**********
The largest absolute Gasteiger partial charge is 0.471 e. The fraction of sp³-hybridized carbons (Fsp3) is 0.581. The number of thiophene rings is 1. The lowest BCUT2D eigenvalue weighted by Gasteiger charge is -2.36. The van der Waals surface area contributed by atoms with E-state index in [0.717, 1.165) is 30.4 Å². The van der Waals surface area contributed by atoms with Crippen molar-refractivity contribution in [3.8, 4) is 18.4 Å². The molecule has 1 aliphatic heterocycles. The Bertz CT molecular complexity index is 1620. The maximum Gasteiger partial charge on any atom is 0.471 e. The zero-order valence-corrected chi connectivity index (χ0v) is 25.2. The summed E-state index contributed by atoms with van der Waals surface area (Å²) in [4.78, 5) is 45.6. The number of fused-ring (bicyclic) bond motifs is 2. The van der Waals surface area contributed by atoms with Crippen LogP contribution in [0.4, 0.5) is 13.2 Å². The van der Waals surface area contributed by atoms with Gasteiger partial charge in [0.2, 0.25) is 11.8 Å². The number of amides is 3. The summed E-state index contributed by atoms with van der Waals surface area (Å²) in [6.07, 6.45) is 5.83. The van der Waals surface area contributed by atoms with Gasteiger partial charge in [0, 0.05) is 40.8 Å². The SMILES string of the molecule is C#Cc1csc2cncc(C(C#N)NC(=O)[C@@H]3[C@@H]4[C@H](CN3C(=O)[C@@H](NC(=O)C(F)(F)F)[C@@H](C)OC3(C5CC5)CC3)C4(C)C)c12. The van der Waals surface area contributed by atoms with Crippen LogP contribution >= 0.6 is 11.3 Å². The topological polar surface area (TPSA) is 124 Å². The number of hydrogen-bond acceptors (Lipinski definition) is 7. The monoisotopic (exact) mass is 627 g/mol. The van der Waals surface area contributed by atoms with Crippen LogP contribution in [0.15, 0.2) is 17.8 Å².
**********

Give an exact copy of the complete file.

The largest absolute Gasteiger partial charge is 0.471 e. The fraction of sp³-hybridized carbons (Fsp3) is 0.581. The number of thiophene rings is 1. The lowest BCUT2D eigenvalue weighted by Gasteiger charge is -2.36. The van der Waals surface area contributed by atoms with E-state index in [0.717, 1.165) is 30.4 Å². The van der Waals surface area contributed by atoms with Crippen molar-refractivity contribution in [3.8, 4) is 18.4 Å². The molecule has 1 aliphatic heterocycles. The Bertz CT molecular complexity index is 1620. The maximum Gasteiger partial charge on any atom is 0.471 e. The zero-order valence-corrected chi connectivity index (χ0v) is 25.2. The summed E-state index contributed by atoms with van der Waals surface area (Å²) in [4.78, 5) is 45.6. The number of fused-ring (bicyclic) bond motifs is 2. The van der Waals surface area contributed by atoms with Crippen LogP contribution in [0.4, 0.5) is 13.2 Å². The van der Waals surface area contributed by atoms with Gasteiger partial charge in [0.2, 0.25) is 11.8 Å². The number of amides is 3. The summed E-state index contributed by atoms with van der Waals surface area (Å²) in [6.07, 6.45) is 5.83. The van der Waals surface area contributed by atoms with Gasteiger partial charge in [0, 0.05) is 40.8 Å². The SMILES string of the molecule is C#Cc1csc2cncc(C(C#N)NC(=O)[C@@H]3[C@@H]4[C@H](CN3C(=O)[C@@H](NC(=O)C(F)(F)F)[C@@H](C)OC3(C5CC5)CC3)C4(C)C)c12. The van der Waals surface area contributed by atoms with Crippen LogP contribution >= 0.6 is 11.3 Å². The topological polar surface area (TPSA) is 124 Å². The number of hydrogen-bond acceptors (Lipinski definition) is 7. The monoisotopic (exact) mass is 627 g/mol. The van der Waals surface area contributed by atoms with Crippen LogP contribution in [0.15, 0.2) is 17.8 Å².